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The US Secret Service took over BRHS ahead of first lady Jill Biden’s arrival

MaryCait Dolan

Earlier this week First Lady Jill Biden visited Bethel along with a delegation of female Native leaders to promote the expansion of broadband coverage in rural Alaska, including the Secretary of Interior Deb Haaland, CEO of Bethel Native Corporation Ana Hoffman, the first Lady of Alaska Rose Dunleavy, and Bethel’s mayor Rose Henderson.

For days before the First Lady landed in town, rumors swirled around Bethel. There were even rumors that the president himself might show up. And as the secret service trickled in, planning and logistics were complicated.

At first, the event was planned on the riverfront, but bad weather loomed; and on the day of the first lady’s arrival, Bethel woke up with a fresh coat of snow. Ultimately, they decided to go with the high school. Before they could start setting up for the federal delegation..

“So we had our band concert scheduled here, for last night, for a number of weeks”, Bethel Regional High School athletic director Darren Lieb said. “The next day Biden was scheduled to arrive in the evening – so while the students sat in class, the Secret Service started securing the school.”

They would clear out the set up that night, and start preparing the gym for graduation on Friday.

Kids stuck around as metal detectors were set up in the hallways and security staff swept the school.

Classes got lost in the shuffle, as announcements over the intercom directed movement around the building. It may have been easier to just let the kids go for the day, but Lieb says it’s tricky to make last minute changes to a busing schedule.

“So our buses, they're on a system so Wednesday– Gladys Jung Elementary– they get early released today. And so we couldn't have early release because of them,” Lieb said.

But the kids seemed to enjoy the commotion.

“I didn’t notice they were here until like 50 of them just walked into the cafeteria while we were doing work,” said Freshman Jayden Culp.

Mehmet Alimi wore a suit and an American flag pin.

“I was very intrigued by the Secret Service. And them actually coming to Bethel. So I introduced myself. And I was able to have like a 30 minute conversation with one of them,” Alimi said. “They actually gave me this, this pin right here.”

Other students said they felt protected, as secret security swarmed the building in their uniforms, ear pieces, and holstered guns.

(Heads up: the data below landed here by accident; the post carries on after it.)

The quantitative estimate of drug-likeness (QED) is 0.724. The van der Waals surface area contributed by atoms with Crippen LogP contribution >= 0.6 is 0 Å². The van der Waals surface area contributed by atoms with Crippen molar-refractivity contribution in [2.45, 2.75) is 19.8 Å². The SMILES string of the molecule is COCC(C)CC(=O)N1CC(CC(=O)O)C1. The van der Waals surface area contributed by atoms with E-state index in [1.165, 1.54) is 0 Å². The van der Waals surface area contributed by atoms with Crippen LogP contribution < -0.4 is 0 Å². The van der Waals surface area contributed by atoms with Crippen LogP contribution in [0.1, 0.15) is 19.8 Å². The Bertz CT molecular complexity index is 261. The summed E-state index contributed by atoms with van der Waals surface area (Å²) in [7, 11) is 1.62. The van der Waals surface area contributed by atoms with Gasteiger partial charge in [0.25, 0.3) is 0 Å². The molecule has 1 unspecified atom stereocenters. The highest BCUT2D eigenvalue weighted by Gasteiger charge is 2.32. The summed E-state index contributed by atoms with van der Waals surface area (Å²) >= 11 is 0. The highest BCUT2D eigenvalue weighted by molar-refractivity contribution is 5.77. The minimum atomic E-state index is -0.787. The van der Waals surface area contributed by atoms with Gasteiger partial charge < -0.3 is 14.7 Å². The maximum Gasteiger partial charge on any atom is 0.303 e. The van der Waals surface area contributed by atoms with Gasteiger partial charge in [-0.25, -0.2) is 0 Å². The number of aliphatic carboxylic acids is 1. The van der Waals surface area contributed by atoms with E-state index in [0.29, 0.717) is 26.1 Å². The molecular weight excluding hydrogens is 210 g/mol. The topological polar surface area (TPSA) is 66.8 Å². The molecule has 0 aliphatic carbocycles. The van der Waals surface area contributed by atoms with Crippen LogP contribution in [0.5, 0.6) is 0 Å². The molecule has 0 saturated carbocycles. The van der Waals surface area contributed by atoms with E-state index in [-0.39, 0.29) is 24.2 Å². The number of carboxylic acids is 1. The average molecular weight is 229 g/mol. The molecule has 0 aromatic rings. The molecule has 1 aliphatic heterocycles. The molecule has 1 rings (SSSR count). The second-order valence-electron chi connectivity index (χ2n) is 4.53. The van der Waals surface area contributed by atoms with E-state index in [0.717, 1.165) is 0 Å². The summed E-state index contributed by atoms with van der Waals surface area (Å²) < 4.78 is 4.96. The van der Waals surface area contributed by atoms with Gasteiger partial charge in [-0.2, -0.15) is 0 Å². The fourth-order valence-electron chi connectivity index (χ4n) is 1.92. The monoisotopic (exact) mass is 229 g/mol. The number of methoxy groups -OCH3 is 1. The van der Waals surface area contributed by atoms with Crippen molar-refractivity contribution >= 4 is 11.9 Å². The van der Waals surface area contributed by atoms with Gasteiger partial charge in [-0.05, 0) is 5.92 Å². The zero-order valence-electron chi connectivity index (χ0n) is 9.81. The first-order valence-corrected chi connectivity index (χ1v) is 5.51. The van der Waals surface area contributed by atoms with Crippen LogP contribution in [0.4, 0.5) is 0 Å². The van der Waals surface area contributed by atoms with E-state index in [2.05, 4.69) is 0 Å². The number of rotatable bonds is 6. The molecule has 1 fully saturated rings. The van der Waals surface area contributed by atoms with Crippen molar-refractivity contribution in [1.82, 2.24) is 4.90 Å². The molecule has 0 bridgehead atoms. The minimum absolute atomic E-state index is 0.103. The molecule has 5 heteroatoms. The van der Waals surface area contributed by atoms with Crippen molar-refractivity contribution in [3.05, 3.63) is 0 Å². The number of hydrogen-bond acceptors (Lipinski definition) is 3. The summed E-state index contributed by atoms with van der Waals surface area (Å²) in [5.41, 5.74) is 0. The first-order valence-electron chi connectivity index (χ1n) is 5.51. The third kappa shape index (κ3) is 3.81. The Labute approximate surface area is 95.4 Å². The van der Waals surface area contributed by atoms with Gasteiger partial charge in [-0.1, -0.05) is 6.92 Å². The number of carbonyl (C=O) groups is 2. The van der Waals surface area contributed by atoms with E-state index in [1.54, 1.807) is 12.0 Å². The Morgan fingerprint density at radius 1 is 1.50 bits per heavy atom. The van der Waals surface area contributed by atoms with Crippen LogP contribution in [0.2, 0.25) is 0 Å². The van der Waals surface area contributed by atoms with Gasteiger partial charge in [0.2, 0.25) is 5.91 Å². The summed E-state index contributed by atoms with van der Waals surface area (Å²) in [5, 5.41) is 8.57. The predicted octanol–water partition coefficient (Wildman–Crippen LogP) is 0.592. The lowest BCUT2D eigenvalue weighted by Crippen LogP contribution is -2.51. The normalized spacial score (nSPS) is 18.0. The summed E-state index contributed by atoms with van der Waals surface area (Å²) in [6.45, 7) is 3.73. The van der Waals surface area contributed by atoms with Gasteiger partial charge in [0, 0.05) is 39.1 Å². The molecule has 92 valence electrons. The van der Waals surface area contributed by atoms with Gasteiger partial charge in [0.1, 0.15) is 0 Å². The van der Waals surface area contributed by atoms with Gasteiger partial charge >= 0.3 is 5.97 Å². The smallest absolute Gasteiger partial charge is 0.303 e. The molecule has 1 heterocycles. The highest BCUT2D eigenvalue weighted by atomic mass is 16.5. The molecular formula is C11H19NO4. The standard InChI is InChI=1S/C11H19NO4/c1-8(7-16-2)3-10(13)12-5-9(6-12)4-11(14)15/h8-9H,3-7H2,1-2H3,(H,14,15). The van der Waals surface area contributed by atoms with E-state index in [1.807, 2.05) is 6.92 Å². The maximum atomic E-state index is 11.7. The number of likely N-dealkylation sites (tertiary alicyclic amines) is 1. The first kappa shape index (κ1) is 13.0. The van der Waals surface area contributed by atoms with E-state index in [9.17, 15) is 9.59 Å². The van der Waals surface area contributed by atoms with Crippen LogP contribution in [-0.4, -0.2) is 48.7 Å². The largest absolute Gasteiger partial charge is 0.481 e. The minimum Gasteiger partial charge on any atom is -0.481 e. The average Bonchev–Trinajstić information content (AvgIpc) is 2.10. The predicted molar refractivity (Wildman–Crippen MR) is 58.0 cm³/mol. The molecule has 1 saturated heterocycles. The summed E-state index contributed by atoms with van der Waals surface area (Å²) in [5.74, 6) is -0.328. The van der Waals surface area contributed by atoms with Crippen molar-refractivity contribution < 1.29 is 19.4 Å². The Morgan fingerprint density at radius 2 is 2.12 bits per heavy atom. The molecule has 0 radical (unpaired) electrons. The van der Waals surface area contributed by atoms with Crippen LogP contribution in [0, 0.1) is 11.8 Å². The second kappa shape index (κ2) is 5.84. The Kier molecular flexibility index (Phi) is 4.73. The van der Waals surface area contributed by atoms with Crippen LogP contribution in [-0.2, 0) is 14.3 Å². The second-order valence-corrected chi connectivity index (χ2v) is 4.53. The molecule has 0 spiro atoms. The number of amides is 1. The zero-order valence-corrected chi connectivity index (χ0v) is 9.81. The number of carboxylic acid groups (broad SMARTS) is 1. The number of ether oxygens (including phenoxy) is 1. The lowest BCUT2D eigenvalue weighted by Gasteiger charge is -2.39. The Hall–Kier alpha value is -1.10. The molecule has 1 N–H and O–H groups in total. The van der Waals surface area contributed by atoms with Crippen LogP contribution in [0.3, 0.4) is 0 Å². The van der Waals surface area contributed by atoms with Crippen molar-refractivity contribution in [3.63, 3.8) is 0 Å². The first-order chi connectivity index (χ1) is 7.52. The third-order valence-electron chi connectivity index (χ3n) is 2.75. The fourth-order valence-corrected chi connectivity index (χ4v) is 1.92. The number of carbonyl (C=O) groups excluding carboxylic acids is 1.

During lunch the secret service took over the cafeteria, so students played basketball in the gym. Then, they took over the gym, so instead of PE, students helped teachers with chores, and hung out by the front entrance of the school.

By mid-afternoon the entire school was heavily controlled. And that led to some confusion. Just before the last period of the day, kids were unsure of where to go, and worried about being kicked out of wherever they end up. Teachers tried to keep things under control.

As the 4 o’clock bell rang, students quietly threw around theories about the CIA, passing through newly assembled metal detectors stationed in the front hall of the school.

As the school day ended, students poured out, just as a crowd was beginning to form outside. A line started, and it snaked out of the entry, and down through the parking lot.

There was a raffle going with airpods and ipods to entice the crowd to arrive early to go through security.

And, as the crowd moved inside to head to the gym for the event – security was tight – journalists were corralled into one area and told to stay put, with duress of being kicked out to the back of the ever longer line.

But the crowd was excited. Hugh Dyment mentioned past visits.

“I think it's great with someone from the federal government wants to come out ,” said Dyment. “Kennedy was out here in the late 60’s, as part of sort of addressing poverty issues and stuff.”

Jerry Fredericks was excited to see all of the women up on stage including U.S. Representative Mary Peltola and Ana Hoffman who heads up Bethel Native Corporation.

“We're so proud of Mary and, you know, Ana, our local hero,” said Fredericks. “And just bringing Jill here. It's something. You can hear me trembling. So it was fun. I never thought. I've lived here all my life, and I'm almost 60, and I never thought anything like this could happen.”

And Catherine Cedars said, she wants to know more about the promised high speed internet. “We need that out here. We had no data today.” Cedars said. “And I was supposed to have a Zoom meeting with DC today this morning. No internet. So we really need this out here.”

It took a few days of frantic preparation, and it looked like a lot of chaos. But in the end Jill Biden made it.

Biden told the crowd, “You know I wanna say thank you to all of you for standing out in the cold, apparently a lot of you had to be out there for a couple hours, and I apologize for that. But I’m glad that you’re here, and that’s it’s nice and warm inside.”

Sunni is a reporter and radio lover. Her favorite part of the job is sitting down and having a good conversation.
Evan Erickson is a reporter at KYUK who has previously worked as a copy editor, audio engineer and freelance journalist.